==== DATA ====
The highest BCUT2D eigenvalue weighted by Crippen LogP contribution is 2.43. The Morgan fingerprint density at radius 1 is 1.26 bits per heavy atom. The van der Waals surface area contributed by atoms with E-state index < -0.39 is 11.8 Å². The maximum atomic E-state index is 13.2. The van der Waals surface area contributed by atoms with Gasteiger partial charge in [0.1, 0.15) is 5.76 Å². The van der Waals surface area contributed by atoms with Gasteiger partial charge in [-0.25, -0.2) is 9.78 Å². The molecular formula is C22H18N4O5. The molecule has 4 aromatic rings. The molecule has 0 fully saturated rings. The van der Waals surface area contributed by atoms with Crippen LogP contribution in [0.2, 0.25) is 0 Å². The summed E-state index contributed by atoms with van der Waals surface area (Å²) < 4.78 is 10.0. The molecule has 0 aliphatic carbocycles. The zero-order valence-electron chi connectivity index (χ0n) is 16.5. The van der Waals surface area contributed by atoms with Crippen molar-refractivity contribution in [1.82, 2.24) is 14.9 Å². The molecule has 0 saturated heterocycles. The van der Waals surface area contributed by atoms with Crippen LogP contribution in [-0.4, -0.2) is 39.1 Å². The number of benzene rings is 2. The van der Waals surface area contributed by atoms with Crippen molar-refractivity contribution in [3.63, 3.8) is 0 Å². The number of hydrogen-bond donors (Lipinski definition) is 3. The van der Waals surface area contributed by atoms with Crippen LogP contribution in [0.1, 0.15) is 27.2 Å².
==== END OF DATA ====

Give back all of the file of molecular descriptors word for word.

The highest BCUT2D eigenvalue weighted by Crippen LogP contribution is 2.43. The Morgan fingerprint density at radius 1 is 1.26 bits per heavy atom. The van der Waals surface area contributed by atoms with E-state index < -0.39 is 11.8 Å². The maximum atomic E-state index is 13.2. The van der Waals surface area contributed by atoms with Gasteiger partial charge in [0.1, 0.15) is 5.76 Å². The van der Waals surface area contributed by atoms with Gasteiger partial charge in [-0.25, -0.2) is 9.78 Å². The molecular formula is C22H18N4O5. The molecule has 4 aromatic rings. The molecule has 0 fully saturated rings. The van der Waals surface area contributed by atoms with Crippen LogP contribution in [0.2, 0.25) is 0 Å². The summed E-state index contributed by atoms with van der Waals surface area (Å²) < 4.78 is 10.0. The molecule has 0 aliphatic carbocycles. The zero-order valence-electron chi connectivity index (χ0n) is 16.5. The van der Waals surface area contributed by atoms with Crippen molar-refractivity contribution in [1.82, 2.24) is 14.9 Å². The molecule has 0 saturated heterocycles. The van der Waals surface area contributed by atoms with Crippen LogP contribution in [-0.4, -0.2) is 39.1 Å². The number of benzene rings is 2. The van der Waals surface area contributed by atoms with Crippen molar-refractivity contribution in [3.63, 3.8) is 0 Å². The number of hydrogen-bond donors (Lipinski definition) is 3. The van der Waals surface area contributed by atoms with Crippen LogP contribution in [0.1, 0.15) is 27.2 Å².